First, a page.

11. Regulates the action of aminobutyric acid, which is responsible for the proper functioning of the brain, and serotonin, which gives a good mood.

Thiamine is widely used in medicine as a prophylactic, therapeutic agent.

Indications for the use of vitamin B1:

  • disorders of the endocrine system (thyrotoxicosis, diabetes mellitus, obesity);
  • liver diseases (hepatitis, cirrhosis);
  • malfunction of the gastrointestinal tract (ulcer, chronic enteritis, gastritis, pancreatitis, postoperative intervention);
  • skin diseases (pyoderma, psoriasis, eczema);
  • nervous system dysfunction (peripheral paralysis, depression, neuritis, polyneuritis, Alzheimer's disease );
  • dorsopathy;
  • heart defects (circulatory failure, myocarditis, endarteritis);
  • brain dysfunction;
  • malfunction of the kidneys.

Signs and causes of vitamin deficiency in the body

women - 1.3 - 2.2, for men - 1.6 - 2.5.

During pregnancy, for the full development of the fetus, the need for vitamin B1 increases and reaches 2.5 milligrams per day. The lack of a useful compound in the body carries a potential threat of improper laying of organs and the appearance of deviations in the work of the central nervous system of the unborn baby. A woman feels a thiamine deficiency especially painfully in the third trimester, when there is severe pain in the hips, lower back, due to the pressure of the uterus on the nerve plexuses. Therefore, it is important to ensure that a pregnant woman systematically compensates for the lack of a vitamin, consumes foods rich in it daily.

Definition of hypovitaminosis B1

Primary symptoms:

  • numbness of hands, feet;
  • impaired functioning of nervous tissue;
  • irritability, tearfulness, restlessness;
  • chilliness at any ambient temperature;
  • Wernicke-Korsakoff syndrome (observed in patients suffering from alcohol dependence);
  • memory loss;
  • pruritus;
  • fatigue;
  • hand trembling;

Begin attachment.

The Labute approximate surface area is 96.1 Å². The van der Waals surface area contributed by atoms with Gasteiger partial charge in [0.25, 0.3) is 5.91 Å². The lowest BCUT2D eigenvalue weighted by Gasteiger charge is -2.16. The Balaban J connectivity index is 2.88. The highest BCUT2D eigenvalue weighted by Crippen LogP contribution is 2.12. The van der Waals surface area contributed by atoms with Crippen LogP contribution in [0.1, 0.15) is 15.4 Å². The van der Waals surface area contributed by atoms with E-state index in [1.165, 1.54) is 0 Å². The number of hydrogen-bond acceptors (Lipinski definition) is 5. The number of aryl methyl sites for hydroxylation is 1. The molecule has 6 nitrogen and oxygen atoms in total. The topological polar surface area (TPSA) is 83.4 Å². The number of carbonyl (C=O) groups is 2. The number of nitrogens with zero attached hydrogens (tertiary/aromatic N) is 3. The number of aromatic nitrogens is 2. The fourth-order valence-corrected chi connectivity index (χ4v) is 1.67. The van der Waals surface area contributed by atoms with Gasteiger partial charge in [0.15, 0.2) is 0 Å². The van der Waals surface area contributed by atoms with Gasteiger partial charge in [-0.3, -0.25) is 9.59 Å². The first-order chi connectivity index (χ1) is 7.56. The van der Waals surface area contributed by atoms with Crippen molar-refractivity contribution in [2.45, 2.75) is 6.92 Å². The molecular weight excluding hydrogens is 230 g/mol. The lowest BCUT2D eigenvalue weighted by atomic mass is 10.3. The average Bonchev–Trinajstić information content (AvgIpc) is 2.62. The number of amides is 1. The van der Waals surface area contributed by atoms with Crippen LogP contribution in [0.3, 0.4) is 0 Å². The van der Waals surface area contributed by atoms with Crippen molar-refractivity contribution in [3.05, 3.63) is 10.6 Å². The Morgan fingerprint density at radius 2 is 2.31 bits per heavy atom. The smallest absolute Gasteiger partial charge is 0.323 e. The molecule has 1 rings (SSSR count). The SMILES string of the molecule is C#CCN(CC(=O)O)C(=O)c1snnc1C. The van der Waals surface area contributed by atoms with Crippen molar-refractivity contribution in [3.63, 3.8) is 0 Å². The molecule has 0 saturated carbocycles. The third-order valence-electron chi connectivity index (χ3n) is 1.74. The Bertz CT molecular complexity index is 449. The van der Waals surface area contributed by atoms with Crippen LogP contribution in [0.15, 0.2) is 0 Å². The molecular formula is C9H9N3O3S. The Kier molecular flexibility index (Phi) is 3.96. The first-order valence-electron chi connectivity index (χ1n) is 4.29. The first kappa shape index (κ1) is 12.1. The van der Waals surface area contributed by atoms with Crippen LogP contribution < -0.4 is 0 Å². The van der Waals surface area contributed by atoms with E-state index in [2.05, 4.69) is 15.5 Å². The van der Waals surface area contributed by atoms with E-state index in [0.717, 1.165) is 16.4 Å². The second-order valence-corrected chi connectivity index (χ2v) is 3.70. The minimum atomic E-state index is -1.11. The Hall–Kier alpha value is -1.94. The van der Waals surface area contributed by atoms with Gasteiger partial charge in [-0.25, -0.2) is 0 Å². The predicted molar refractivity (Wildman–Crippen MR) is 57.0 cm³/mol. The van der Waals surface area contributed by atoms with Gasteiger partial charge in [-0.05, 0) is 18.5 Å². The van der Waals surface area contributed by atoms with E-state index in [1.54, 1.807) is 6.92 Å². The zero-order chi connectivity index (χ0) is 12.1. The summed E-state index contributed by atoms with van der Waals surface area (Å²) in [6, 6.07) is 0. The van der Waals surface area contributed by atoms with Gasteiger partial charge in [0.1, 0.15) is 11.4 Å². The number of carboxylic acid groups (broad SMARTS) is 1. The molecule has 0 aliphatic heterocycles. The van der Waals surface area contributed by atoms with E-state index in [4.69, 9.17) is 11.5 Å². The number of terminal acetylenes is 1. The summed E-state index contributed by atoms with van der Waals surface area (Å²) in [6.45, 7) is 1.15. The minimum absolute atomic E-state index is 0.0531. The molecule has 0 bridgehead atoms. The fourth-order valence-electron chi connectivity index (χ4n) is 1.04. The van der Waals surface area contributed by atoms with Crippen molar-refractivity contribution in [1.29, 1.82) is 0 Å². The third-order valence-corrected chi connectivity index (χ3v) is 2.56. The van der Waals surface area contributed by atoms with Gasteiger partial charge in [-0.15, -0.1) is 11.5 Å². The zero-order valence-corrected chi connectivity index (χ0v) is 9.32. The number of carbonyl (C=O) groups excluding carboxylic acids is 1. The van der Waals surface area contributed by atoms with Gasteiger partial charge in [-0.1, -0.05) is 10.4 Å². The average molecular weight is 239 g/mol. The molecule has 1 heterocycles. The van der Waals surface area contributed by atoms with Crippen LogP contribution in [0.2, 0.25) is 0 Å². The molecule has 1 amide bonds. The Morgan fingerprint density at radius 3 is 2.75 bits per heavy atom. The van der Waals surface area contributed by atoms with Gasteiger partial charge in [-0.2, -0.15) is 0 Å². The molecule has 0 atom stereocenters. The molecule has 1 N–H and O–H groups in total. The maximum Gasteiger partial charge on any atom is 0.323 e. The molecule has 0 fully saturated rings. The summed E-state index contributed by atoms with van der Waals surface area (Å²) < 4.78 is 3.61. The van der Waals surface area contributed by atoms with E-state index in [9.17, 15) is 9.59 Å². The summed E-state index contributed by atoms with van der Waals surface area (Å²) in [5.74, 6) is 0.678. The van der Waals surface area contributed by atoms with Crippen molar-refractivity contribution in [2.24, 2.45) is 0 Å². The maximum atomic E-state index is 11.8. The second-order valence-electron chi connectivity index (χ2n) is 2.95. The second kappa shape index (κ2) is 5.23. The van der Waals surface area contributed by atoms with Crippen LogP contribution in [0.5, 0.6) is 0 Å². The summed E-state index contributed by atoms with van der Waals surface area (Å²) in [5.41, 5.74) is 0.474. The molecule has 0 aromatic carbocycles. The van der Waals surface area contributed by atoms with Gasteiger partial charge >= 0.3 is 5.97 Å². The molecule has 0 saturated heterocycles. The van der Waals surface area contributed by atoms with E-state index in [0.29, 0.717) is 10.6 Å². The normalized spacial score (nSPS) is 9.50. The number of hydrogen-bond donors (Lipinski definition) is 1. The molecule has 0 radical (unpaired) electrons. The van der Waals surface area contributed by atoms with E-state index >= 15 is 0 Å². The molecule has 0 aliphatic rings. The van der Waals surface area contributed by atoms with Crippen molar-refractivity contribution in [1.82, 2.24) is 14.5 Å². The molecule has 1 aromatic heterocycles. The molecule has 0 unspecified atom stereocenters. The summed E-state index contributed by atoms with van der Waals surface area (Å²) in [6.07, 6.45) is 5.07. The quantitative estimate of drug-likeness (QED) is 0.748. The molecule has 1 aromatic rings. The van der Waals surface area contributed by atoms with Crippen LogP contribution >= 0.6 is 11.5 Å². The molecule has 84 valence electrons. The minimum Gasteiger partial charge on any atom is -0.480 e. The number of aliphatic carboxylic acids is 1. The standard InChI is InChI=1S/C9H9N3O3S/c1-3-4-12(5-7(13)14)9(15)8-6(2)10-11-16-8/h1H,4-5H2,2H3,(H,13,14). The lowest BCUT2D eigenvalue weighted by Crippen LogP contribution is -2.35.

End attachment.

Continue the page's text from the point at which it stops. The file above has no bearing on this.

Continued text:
• insomnia;
  • headaches;
  • depression;
  • muscle weakness;
  • poor coordination;
  • diarrhea ;
  • liver enlargement;
  • decreased appetite ;
  • weight loss ;
  • nausea;
  • gastrointestinal disorders;
  • burning in the epigastric region;
  • constipation ;
  • arterial hypotension;
  • palpitations;
  • unstable, rapid pulse;
  • dyspnea on light exertion;
  • heart failure;
  • tachycardia.

In the complete absence of thiamine, a severe beriberi disease occurs: harmful acids (lactic, pyruvic) accumulate in the body, carbohydrate metabolism is disturbed, the heart muscle and nervous system are affected, digestive tract. There comes a sharp exhaustion, anorexia.

Due to the fact that the nutrient is not able to accumulate in the body, it is important to constantly replenish its reserves, otherwise beriberi gradually sets in.

Causes of vitamin B1 deficiency

  1. Regular consumption of coffee. Daily consumption of a caffeinated drink results in the release of large amounts of hydrochloric acid, which destroys 50% of thiamine in the body.
  2. Reducing the amount of coarse fiber (bran) in vegetable raw materials. Foods depleted in thiamine - polished rice, white bread, extra oatmeal, bleached grains.
  3. Consumption of refined carbohydrate foods (bakery and confectionery products, rich pastries, pasta). Regular intake of such products increases thiamine deficiency by 3 times.